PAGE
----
#AceMarketsNews – NEW YORK: Aug.31: World stock indexes fell on Monday amid persistent investor concerns about slowing growth in China and the prospect of higher U.S. interest rates, while oil prices rallied.
U.S. stocks were on track for their worst monthly drop in over three years after being pummeled in the past two weeks.
U.S. crude oil futures jumped 8.8 percent, rebounding from early losses. Data showed contracting U.S. production and OPEC willingness to talk with other producers about falling prices.
Weekend comments from Federal Reserve policymakers left the door open to a U.S. rate rise as soon as next month.
Fed Vice Chairman Stanley Fischer said in a speech at the annual Jackson Hole, Wyoming, central bankers’ symposium that U.S. inflation was likely to rebound, allowing rates to rise gradually.
“We can still expect to see some significant drops in the market until we get some direction from the Fed regarding a rate increase,” said John DeClue, chief investment officer of U.S. Bank Wealth Management.
The Dow Jones industrial average fell 118.86 points, or 0.71 percent, to 16,524.15, the S&P 500 lost 16.45 points, or 0.83 percent, to 1,972.42 and the Nasdaq Composite dropped 51.78 points, or 1.07 percent, to 4,776.54.
The dollar eased as weaker stock markets prompted investors to trim bets against currencies popularly used to fund risky carry trades.
But Fischer’s comments limited the dollar’s losses. The U.S. dollar index, which measures the greenback against a basket of currencies, was down 0.1 percent.
MSCI’s all-country stock index lost 0.6 percent, while the pan-European FTSEurofirst 300 stocks index closed down 0.2 percent and registered a monthly loss of 9 percent – its worst monthly performance since August 2011.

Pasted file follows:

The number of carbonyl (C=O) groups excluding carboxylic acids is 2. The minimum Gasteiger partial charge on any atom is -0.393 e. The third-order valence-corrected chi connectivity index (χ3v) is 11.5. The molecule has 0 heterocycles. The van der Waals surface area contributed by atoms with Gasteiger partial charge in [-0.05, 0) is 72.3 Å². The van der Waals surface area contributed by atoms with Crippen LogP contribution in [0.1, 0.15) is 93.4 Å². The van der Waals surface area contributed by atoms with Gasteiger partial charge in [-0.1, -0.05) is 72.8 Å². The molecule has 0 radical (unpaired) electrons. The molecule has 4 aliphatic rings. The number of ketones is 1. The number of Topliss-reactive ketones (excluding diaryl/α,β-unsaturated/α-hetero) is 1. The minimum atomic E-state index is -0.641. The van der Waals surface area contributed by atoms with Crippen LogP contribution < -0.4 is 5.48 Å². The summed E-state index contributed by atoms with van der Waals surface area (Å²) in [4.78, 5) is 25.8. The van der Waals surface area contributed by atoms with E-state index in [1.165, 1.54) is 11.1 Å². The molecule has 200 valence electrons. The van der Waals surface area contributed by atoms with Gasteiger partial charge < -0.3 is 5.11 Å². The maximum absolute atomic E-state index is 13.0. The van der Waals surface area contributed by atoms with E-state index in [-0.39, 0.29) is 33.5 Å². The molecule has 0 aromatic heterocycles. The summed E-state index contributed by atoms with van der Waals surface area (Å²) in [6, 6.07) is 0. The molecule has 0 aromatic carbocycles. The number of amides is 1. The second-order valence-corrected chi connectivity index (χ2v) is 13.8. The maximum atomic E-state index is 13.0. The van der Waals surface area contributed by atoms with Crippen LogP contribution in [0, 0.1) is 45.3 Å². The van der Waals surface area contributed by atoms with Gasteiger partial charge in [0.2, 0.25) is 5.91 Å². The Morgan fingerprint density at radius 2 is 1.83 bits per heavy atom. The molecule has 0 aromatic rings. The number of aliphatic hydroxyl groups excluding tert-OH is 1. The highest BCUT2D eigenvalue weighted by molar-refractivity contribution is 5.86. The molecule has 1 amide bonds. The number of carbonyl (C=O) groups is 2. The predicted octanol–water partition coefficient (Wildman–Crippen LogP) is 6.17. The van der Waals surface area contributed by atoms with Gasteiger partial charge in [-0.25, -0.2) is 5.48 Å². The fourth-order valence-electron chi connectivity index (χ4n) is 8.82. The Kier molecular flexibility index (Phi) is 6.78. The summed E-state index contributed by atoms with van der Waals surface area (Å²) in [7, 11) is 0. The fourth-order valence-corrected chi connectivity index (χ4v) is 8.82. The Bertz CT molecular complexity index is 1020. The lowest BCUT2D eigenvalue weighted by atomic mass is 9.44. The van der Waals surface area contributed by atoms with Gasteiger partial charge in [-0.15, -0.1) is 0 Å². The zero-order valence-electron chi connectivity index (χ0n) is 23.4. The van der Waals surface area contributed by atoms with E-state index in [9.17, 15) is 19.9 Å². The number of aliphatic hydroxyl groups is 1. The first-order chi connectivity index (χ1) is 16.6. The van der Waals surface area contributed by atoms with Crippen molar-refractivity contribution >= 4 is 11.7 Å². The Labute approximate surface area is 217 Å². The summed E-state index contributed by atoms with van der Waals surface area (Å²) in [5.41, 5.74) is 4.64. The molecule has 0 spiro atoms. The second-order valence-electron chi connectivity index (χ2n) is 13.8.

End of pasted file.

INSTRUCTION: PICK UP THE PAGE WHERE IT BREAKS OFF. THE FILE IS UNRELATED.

Chinese shares had another volatile session. The CSI300 index ended up 0.7 percent, after falling 4 percent at one point. The index was still down 11.8 percent for August.
Oil rose further after its biggest two-day rally in six years last week.
Brent October crude climbed 8.2 percent to settle at $54.15 a barrel, while U.S. October crude gained 8.8 percent to settle at $49.20 a barrel.
U.S. domestic crude oil production peaked at just above 9.6 million barrels per day in April before falling by more than 300,000 bpd over the following two months, Energy Information Administration data showed on Monday.
U.S. safe-haven Treasuries prices rose on continued concerns over China and emerging market economies, while month-end buying gave longer-dated Treasuries prices a boost.
U.S. 30-year Treasuries were last up 2/32 in price to yield 2.91 percent. Benchmark 10-year Treasuries were last up 3/32 in price to yield 2.17 percent, from a yield of 2.18 percent late Friday.
(Additional reporting by Robert Gibbons in New York, and Tanya Agrawal, Nigel Stephenson and Anirban Nag; Editing by James Dalgleish, Dan Grebler and Lisa Shumaker)
Ace Worldwide News